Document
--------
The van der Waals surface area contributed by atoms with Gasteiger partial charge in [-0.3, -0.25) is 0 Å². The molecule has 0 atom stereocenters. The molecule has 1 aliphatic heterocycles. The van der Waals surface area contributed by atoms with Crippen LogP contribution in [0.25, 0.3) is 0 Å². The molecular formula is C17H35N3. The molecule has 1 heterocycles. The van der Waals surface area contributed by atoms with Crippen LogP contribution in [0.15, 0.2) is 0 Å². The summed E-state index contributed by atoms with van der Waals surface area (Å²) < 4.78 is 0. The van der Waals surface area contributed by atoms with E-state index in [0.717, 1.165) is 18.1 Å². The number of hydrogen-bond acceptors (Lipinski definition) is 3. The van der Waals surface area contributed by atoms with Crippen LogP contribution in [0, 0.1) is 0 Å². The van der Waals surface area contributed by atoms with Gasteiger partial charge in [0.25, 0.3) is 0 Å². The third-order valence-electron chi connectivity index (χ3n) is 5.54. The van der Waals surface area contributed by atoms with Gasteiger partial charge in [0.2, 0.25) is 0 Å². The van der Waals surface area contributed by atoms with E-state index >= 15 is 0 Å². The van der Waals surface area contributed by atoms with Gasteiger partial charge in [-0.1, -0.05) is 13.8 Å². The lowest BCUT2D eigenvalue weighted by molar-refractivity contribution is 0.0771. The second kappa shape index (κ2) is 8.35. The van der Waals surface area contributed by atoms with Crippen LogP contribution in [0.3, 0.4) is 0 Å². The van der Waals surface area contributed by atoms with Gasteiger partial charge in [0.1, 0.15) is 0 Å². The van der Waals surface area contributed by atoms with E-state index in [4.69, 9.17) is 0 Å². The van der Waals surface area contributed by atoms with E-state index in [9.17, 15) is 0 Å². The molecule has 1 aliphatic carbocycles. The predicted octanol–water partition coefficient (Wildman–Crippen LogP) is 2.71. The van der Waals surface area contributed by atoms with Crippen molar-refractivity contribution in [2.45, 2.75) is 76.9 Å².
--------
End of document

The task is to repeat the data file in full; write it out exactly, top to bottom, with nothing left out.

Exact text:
The van der Waals surface area contributed by atoms with Gasteiger partial charge in [-0.3, -0.25) is 0 Å². The molecule has 0 atom stereocenters. The molecule has 1 aliphatic heterocycles. The van der Waals surface area contributed by atoms with Crippen LogP contribution in [0.25, 0.3) is 0 Å². The molecular formula is C17H35N3. The molecule has 1 heterocycles. The van der Waals surface area contributed by atoms with Crippen LogP contribution in [0.15, 0.2) is 0 Å². The summed E-state index contributed by atoms with van der Waals surface area (Å²) < 4.78 is 0. The van der Waals surface area contributed by atoms with E-state index in [0.717, 1.165) is 18.1 Å². The number of hydrogen-bond acceptors (Lipinski definition) is 3. The van der Waals surface area contributed by atoms with Crippen LogP contribution in [0, 0.1) is 0 Å². The van der Waals surface area contributed by atoms with Gasteiger partial charge in [0.25, 0.3) is 0 Å². The third-order valence-electron chi connectivity index (χ3n) is 5.54. The van der Waals surface area contributed by atoms with Gasteiger partial charge in [0.2, 0.25) is 0 Å². The van der Waals surface area contributed by atoms with E-state index >= 15 is 0 Å². The van der Waals surface area contributed by atoms with Gasteiger partial charge in [-0.1, -0.05) is 13.8 Å². The lowest BCUT2D eigenvalue weighted by molar-refractivity contribution is 0.0771. The second kappa shape index (κ2) is 8.35. The van der Waals surface area contributed by atoms with Crippen LogP contribution in [0.3, 0.4) is 0 Å². The van der Waals surface area contributed by atoms with Gasteiger partial charge in [0.1, 0.15) is 0 Å². The van der Waals surface area contributed by atoms with E-state index in [4.69, 9.17) is 0 Å². The van der Waals surface area contributed by atoms with E-state index in [9.17, 15) is 0 Å². The molecule has 1 aliphatic carbocycles. The predicted octanol–water partition coefficient (Wildman–Crippen LogP) is 2.71. The van der Waals surface area contributed by atoms with Crippen molar-refractivity contribution in [2.45, 2.75) is 76.9 Å².